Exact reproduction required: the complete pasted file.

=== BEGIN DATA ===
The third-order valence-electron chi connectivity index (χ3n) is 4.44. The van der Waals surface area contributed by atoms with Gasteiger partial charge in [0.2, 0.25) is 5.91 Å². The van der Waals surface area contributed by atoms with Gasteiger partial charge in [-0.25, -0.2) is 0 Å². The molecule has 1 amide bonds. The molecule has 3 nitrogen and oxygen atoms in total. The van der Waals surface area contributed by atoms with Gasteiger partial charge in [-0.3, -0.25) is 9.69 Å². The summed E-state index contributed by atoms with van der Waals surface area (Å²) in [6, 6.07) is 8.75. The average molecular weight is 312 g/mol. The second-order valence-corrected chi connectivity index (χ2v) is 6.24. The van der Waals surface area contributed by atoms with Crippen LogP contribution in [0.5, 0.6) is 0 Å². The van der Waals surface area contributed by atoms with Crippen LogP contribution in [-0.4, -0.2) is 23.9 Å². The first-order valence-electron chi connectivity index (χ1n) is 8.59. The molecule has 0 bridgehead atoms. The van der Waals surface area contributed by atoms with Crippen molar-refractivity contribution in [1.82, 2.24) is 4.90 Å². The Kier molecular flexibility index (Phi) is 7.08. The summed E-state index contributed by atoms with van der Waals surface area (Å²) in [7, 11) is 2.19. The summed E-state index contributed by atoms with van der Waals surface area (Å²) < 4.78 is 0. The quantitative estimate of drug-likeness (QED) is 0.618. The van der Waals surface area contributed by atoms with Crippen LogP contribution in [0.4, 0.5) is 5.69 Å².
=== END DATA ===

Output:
The third-order valence-electron chi connectivity index (χ3n) is 4.44. The van der Waals surface area contributed by atoms with Gasteiger partial charge in [0.2, 0.25) is 5.91 Å². The van der Waals surface area contributed by atoms with Gasteiger partial charge in [-0.25, -0.2) is 0 Å². The molecule has 1 amide bonds. The molecule has 3 nitrogen and oxygen atoms in total. The van der Waals surface area contributed by atoms with Gasteiger partial charge in [-0.3, -0.25) is 9.69 Å². The summed E-state index contributed by atoms with van der Waals surface area (Å²) in [6, 6.07) is 8.75. The average molecular weight is 312 g/mol. The second-order valence-corrected chi connectivity index (χ2v) is 6.24. The van der Waals surface area contributed by atoms with Crippen LogP contribution in [0.5, 0.6) is 0 Å². The van der Waals surface area contributed by atoms with Crippen LogP contribution in [-0.4, -0.2) is 23.9 Å². The first-order valence-electron chi connectivity index (χ1n) is 8.59. The molecule has 0 bridgehead atoms. The van der Waals surface area contributed by atoms with Crippen molar-refractivity contribution in [1.82, 2.24) is 4.90 Å². The Kier molecular flexibility index (Phi) is 7.08. The summed E-state index contributed by atoms with van der Waals surface area (Å²) in [7, 11) is 2.19. The summed E-state index contributed by atoms with van der Waals surface area (Å²) < 4.78 is 0. The quantitative estimate of drug-likeness (QED) is 0.618. The van der Waals surface area contributed by atoms with Crippen LogP contribution in [0.4, 0.5) is 5.69 Å².